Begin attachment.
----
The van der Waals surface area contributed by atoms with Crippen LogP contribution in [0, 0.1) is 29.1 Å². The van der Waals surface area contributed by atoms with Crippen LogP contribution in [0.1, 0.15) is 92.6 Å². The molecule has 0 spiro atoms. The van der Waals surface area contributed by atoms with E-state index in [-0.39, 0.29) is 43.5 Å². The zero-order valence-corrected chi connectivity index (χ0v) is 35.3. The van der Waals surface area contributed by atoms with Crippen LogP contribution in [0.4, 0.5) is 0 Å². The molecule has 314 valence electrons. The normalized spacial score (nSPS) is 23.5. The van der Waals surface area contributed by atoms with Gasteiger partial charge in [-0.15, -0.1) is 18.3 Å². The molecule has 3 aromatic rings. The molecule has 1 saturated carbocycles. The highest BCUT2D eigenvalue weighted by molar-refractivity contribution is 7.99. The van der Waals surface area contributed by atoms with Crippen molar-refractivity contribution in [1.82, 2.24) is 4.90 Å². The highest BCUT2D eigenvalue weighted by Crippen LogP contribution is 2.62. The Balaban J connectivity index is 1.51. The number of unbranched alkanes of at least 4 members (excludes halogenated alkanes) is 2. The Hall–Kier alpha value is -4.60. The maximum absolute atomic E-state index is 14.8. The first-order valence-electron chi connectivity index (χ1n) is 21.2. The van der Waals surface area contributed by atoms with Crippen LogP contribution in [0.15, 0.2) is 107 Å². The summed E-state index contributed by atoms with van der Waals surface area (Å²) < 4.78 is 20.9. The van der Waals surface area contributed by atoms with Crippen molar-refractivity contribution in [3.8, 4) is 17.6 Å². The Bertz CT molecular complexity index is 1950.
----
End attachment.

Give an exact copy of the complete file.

The van der Waals surface area contributed by atoms with Crippen LogP contribution in [0, 0.1) is 29.1 Å². The van der Waals surface area contributed by atoms with Crippen LogP contribution in [0.1, 0.15) is 92.6 Å². The molecule has 0 spiro atoms. The van der Waals surface area contributed by atoms with E-state index in [-0.39, 0.29) is 43.5 Å². The zero-order valence-corrected chi connectivity index (χ0v) is 35.3. The van der Waals surface area contributed by atoms with Crippen LogP contribution in [0.4, 0.5) is 0 Å². The molecule has 314 valence electrons. The normalized spacial score (nSPS) is 23.5. The van der Waals surface area contributed by atoms with Gasteiger partial charge in [-0.15, -0.1) is 18.3 Å². The molecule has 3 aromatic rings. The molecule has 1 saturated carbocycles. The highest BCUT2D eigenvalue weighted by molar-refractivity contribution is 7.99. The van der Waals surface area contributed by atoms with Crippen molar-refractivity contribution in [1.82, 2.24) is 4.90 Å². The highest BCUT2D eigenvalue weighted by Crippen LogP contribution is 2.62. The Balaban J connectivity index is 1.51. The number of unbranched alkanes of at least 4 members (excludes halogenated alkanes) is 2. The Hall–Kier alpha value is -4.60. The maximum absolute atomic E-state index is 14.8. The first-order valence-electron chi connectivity index (χ1n) is 21.2. The van der Waals surface area contributed by atoms with Crippen LogP contribution in [0.15, 0.2) is 107 Å². The summed E-state index contributed by atoms with van der Waals surface area (Å²) < 4.78 is 20.9. The van der Waals surface area contributed by atoms with Crippen molar-refractivity contribution in [3.8, 4) is 17.6 Å². The Bertz CT molecular complexity index is 1950.